I’m so used to describing life in terms of “seasons.” You hear people say at church, “I’m in a season of fruitfulness” or “I’m in a season of waiting” or “I’m in a season seeking God” or “I’m in a season of trial” or “I’m in a season of rest.” I tend to box myself in to the season I think I’m in, and I forget that one cannot box God into predictable movements in our lives.
I do like patterns, but sometimes a season doesn’t behave like it’s supposed to.
So when I’m out in the backyard to view the Winterberry’s new bright berries, I compliment my husband on how he removed most of the Velvet Leaf that covered our raspberry patch. I expected to see the bare, brittle canes rising up to the near-winter sky. After all, it’s mid-November. This season means the garden has gone to sleep under the lull of frost and bitter wind. It’s the season of emptiness and waiting.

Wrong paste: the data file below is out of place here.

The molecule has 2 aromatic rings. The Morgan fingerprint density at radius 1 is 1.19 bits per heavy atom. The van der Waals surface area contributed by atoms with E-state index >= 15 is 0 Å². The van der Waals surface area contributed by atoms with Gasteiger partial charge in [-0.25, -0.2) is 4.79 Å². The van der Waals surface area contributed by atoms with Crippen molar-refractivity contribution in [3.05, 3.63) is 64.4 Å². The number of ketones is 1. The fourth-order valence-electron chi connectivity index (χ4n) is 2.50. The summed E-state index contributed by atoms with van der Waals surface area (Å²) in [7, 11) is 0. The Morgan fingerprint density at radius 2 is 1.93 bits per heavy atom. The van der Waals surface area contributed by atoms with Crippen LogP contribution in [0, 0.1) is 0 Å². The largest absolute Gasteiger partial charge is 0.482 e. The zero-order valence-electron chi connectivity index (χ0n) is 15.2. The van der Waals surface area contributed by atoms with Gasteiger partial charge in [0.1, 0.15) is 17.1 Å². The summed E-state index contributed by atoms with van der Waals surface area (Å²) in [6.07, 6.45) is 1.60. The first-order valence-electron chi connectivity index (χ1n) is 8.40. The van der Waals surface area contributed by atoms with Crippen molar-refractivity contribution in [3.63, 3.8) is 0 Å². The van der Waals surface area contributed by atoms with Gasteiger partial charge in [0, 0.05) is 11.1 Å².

But it’s not at all. My husband and I see a strange harvest where no harvest should be. We peer down and find the brightest, ripest berries. We stand there, gobbling up the berries like children. (We’re in a season of adulthood, but even we don’t behave as we should.) I remember that seasons don’t always do what they’re supposed to do or yield what I think they’ll yield.
On this late autumn day, I stay observant with my hands open to receive whatever comes. I don’t claim I know what’s supposed to happen or what a season of life means. God can do anything, at any time, in any way, to any one, by any means.